His new album “Process” kicks off with “Plastic 100°C”, a track in which you can hear the meticulous work and craft in every layer. It sets the mood for the entire of the album – soft sounding electronic music with emotional vocals and originality. “Plastic 100°C” is followed immediately by “Blood on Me”, the first single of the album. The almost zombie-like backing vocals and soft piano accompaniment carries the calm feeling and mood set in the beginning, but the vocals become desperate in contrast – this works fantastically. You hear these desperate kinds of vocals again on the track “Under” which is one of my personal favourites.

The other singles from the album are “(No One Knows Me) Like the Piano” and “Timmy’s Prayer”. The former is in a somewhat classic singer-songwriter style, often making references to the artist’s mother and of course the piano, a feature you pick up on when you listen some of the other tracks. Its simplicity and raw emotion I think is what has made this track his most popular single. In general, the vocals aren’t the kind that will wow you, but they fit the songs perfectly, and meld with the rest of the musical elements to produce a stunning sound.

Overall, this album is written to be heard as one story, and I recommend setting time aside to listen to it. From beginning to end, Sampha provides an assured ‘just listen to my story’, and you can’t help but do so. The album is also very mellow, to the point where I fell asleep to it several times, which is certainly no bad thing. The regular references to his mother and various health and emotional issues are an artistic expression of a need to heal and recover. And what better way to do so than through music?

 

Review by Cheylea Hopkinson 

SINGLE REVIEW: HUMAN – RAG'N'BONE MAN

Human – Rag’n’bone Man 

When I first heard the single ‘Human’ by Rag’n’Bone Man (aka Rory Graham), I knew I had to listen to the album the second it dropped. I’m not one to listen to the charts usually, but I found “Human” while browsing the top 100 song playlist on YouTube last year and was hooked from the start. It’s a song that stands out, from the man with a voice you’d never expect – a single with a relatable hook and a standout track amongst the seemingly endless club songs which dominate the charts. The album is going to be amazing, right?

When a label releases an album online, they usually provide a description to give you an idea of what to expect. ‘Human’ is no exception: “Armed with his deep-canyon vibrato, raw emotion and some colossal choruses, Rory Graham takes his big moment. Your starting place is, of course, the title track.” The starting place is the title track for sure. . . but that’s where it kind of stops.

I hate to say it. Maybe my expectations were too high, but even as I write I am listening to the album again, and still don’t remember most of the tracks from my last listen. When I loaded it up I was excited, expecting to discover more tracks like ‘Human’ that I could listen to over and over. I couldn’t help but compare to when I first listened to James Bay’s album “Chaos and the Calm” with similar expectations after his single, “Hold Back the River.” “Chaos and the Calm” did not disappoint. When I listened to the album there were many other tracks I now love too, like “Craving” and “Best Fake Smile”. But with “Human” it just didn’t happen. The bar had been set and then was never even close to being touched.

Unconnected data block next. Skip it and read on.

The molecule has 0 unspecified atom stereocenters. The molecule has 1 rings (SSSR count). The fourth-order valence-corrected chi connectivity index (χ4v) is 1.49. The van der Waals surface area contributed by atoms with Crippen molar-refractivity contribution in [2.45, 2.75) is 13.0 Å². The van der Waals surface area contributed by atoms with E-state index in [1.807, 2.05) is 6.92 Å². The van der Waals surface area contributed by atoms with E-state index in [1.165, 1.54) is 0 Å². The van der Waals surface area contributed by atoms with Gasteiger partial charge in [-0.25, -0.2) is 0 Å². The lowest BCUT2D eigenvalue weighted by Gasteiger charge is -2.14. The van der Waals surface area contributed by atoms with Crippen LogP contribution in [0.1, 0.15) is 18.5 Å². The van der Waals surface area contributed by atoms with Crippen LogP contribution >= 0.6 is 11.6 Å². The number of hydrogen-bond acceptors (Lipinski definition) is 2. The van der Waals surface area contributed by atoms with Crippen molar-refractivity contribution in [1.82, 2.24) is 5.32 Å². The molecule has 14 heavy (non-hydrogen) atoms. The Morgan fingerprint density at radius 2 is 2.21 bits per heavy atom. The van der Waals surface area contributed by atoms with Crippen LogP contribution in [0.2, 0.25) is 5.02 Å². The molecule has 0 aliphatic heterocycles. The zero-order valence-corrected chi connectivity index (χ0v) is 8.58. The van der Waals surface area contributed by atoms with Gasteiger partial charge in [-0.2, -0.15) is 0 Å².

Armed with his deep-canyon vibrato indeed, Graham’s voice is the only thing carrying this album aside from its title track. Another potentially notable track is “Love You Any Less” which has a few unique sounds in its backing, making it stand out somewhat from the rest. There’s also “Die Easy”, a song in solo a cappella which makes for a nice change in pacing on the album. But just these from a total of 19 tracks? It doesn’t look terribly good.

There’s one thing that cannot be argued, however, and that is the amazing vocals. If you enjoy just solid music with good vocals, then this album is for you. It is a perfectly fine album with some decent tracks, but it’s just not what it could be. It starts with its best track and then from there you’re just always a little disappointed.

Returning to James Bay’s “Chaos and the Calm”, I think these two albums are easily compared. With another talented male singer and a viral track everyone knows the words to, you would expect “Human” to achieve a similar feel. This is true in that both albums are more of a collection of singles rather than a cohesive ‘album story’; however, the difference is that all the songs on “Chaos and the Calm” stand out on their own – there’s diversity and memorability to all of them. “Human” just doesn’t achieve that, missing the mark by inches. There is so much potential there but the overall product is generic and vapid, something that I can only blame on laziness and too much reliance on the strength of Graham’s voice.

I am disappointed but remain hopeful. Maybe after another few listens songs will start to grab my attention – there are a lot of tracks to get through. I can see Rag’n’Bone Man growing and growing and only getting better. With the success of “Human”, I hope that he spends more time in developing the musical sound to truly produce something stunning and original with the next album. Have a listen yourself and make your own opinion!

 

Review by: Cheylea Hopkinson 

Head Under Water

Better Than Never – Head Under Water 

Fox Records

Oxford pop-punk six-piece, Better Than Never, released their new EP, ‘Head Under Water’ at the end of last year. It was the second EP they released in 2016, following ‘Homemade Hero’ which came out at the start of the year.

Opening track ‘126’ is a short melodic intro that gives a flavour of what is to come. The EP then swiftly progresses into ‘Learning To Swim’ which opens with vocalist Will Keating singing the EP’s title “she keeps my head under water”. The band succinctly use this track to showcase their ability to combine upbeat, catchy music with lyrics that aren’t quite so happy-go-lucky, a feature that spans the entirety of the EP.

Then comes ‘Dreamland Ain’t All It’s Cracked Up To Be’, another track themed around negative things in life and the difficulties in picking yourself back up. Following this, the EP takes quite a dramatic turn with ‘Forty Eight’ which sees Better Than Never delving into the world of metalcore and incorporating some of its elements in a track that mixes aggressiveness with soft vocals. Finally, ‘Lowhill Lane’ is a slower track that nicely wraps the EP up.

Overall, ‘Head Under Water’ neatly showcases the range of skill that Better Than Never possess and shows their growth as a band, as well as being a fun EP to listen to.

By Yasmeen Frasso